“I wish that every day was Saturday and every month was October.”
– Charmaine J. Forde
Don’t wish for Saturday. October is nature’s way of telling you it is time to go fishing.
Despite the low flows, the Creek continues to fish well. You will find mostly baetis hatching with a few mahogany duns, October caddis, and midge. The surface feeding window is short, from mid to late afternoon until the sun and temperature drops. And it can be sporadic to prolific depending on the day and where you are on the Creek. If the wind blows, the rules change; get out your terrestrials and shorten your leader to nine feet and 4x. Nymphs and streamers can also be very effective this time of year. If you find browns in spawn mode (on redds), please leave them alone and always watch your step around the beds.
If you seek spectacular fall fishing, the Wood is a great choice. It is postcard perfect right now with the cottonwoods in full fall colors. The bugs have been active from about noon till three. Look for fish in the tail outs, the seams along the edges of the fast water, and in the slower dancing water. Spend the prime hours of the day searching for risers with a long leader and a small Baetis pattern or cover the water with a Hecuba/dropper or hopper/dropper rig.
The Upper Lost is low and cold. Bugs are far and few between, but there are enough to keep the fish active. If you go, go in the afternoon and cover a lot of water. This is a great option for spectacular scenery and guaranteed solitude.
Upper Lost River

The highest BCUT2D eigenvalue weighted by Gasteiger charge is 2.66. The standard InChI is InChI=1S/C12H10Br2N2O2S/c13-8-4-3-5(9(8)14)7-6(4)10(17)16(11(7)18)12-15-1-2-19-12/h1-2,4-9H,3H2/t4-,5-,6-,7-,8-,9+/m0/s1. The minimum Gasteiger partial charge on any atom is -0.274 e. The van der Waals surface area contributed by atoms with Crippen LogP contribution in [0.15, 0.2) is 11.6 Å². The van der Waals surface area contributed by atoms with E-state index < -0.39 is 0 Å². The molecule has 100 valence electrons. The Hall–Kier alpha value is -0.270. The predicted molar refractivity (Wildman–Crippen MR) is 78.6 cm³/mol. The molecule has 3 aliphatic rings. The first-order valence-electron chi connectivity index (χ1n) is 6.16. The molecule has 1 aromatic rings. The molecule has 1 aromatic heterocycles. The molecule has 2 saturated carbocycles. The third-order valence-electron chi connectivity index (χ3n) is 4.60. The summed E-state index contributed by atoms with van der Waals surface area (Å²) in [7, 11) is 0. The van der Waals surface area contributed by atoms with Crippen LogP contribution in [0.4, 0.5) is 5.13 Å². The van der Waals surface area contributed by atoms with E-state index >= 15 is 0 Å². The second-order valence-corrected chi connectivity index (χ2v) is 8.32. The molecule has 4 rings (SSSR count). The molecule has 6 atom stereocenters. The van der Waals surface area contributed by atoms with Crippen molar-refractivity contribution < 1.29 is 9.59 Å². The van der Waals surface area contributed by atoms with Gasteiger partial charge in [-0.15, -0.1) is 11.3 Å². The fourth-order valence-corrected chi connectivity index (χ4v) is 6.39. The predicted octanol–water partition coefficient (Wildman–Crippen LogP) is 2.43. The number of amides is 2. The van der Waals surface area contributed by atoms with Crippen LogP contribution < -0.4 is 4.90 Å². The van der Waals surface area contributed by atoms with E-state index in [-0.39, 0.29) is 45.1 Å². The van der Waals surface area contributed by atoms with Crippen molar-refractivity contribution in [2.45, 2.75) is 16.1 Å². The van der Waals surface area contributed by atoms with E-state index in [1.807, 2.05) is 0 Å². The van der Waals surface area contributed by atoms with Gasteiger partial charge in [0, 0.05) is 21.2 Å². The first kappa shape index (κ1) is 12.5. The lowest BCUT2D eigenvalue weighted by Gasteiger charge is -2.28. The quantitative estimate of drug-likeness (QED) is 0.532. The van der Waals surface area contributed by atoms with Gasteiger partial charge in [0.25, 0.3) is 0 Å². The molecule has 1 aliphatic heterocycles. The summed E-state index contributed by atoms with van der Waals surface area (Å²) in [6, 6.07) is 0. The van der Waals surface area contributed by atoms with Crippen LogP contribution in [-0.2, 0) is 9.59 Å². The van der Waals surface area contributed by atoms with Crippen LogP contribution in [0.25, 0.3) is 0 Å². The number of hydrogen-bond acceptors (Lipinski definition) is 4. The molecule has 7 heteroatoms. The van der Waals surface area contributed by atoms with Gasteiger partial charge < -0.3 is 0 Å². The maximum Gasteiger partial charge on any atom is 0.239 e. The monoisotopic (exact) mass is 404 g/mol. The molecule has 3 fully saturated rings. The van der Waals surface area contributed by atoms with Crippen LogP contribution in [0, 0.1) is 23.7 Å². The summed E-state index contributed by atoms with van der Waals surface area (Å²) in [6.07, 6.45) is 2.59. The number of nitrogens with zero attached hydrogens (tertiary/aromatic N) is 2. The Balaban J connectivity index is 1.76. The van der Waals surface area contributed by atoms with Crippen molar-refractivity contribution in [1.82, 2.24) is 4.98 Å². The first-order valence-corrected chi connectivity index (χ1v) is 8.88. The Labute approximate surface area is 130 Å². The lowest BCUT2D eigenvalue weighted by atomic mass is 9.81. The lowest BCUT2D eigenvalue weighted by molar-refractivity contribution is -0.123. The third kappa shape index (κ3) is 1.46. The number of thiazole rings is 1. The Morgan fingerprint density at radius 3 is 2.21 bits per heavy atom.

The flows have dropped to 50 CFS. It would be best to find another place to fish at these levels.
Despite the bone-chilling low temperatures in the morning and the low water levels, the Salmon River continues to offer consistent whitefish and trout fishing. This time of year, large nymphs will result in the highest catch rates as fish store up calories before the oncoming cold winter. Find a pull out and have fun.
South Fork of the Boise
Wading is your best option now that the flows are steady at around 300 CFS. This time of year, baetis and midge are the main players during the comfortable times of the day. You will still see caddis, crane flies, and some flavs. Nymphing is also going to be productive.
The local ponds have been stocked for the last time and are ready for a family picnic and some fishing.
Silver Creek flies: Harrop’s Baetis duns and spinners | Mahogany Duns | October Caddis | Hoppers | Beetles | Ants | Zebra Midge | Quilldigon
Big Wood flies: Red Quills (Hecuba) | Baetis | Hoppers | EZ Caddis | Bullet French Nymph | Roza Perdigons | Sexy Walts | Quilldigon | Bishop’s Dynamite | DB Zebra Midge in black, red, or olive
Big Lost flies: Red Quills (Hecuba) | Baetis | Hoppers | EZ Caddis | Sexy Walts | Bullet French Nymph | Tasmanian Devil | Roza Perdigon | Lite Brite Perdigons | Roza WW Pheasant Tail | Bishop’s Dynamite | DB Zebra Midge in black, red, or olive
Salmon River flies: Chubby Chernobyl | October Caddies | Tasmanian Devil | Roza WW Pheasant Tail | Bishop’s Dynamite | Lite Brite Perdigons | Pat’s Rubber Legs
South Fork of the Boise flies: Caddis | Pinks | Crane Flies | Sexy Walts | Bullet French Nymph | Lite Brite Perdigons | Pat’s Rubber Legs | Bishop’s Dynamite | DB Zebra Midge in black, red, or olive
|Silver Creek||91.5 cfs|
|Big Wood||127 cfs|
|The Big Lost||55.5 cfs|
|Salmon River||992 cfs|
|South Fork of the Boise||299 cfs|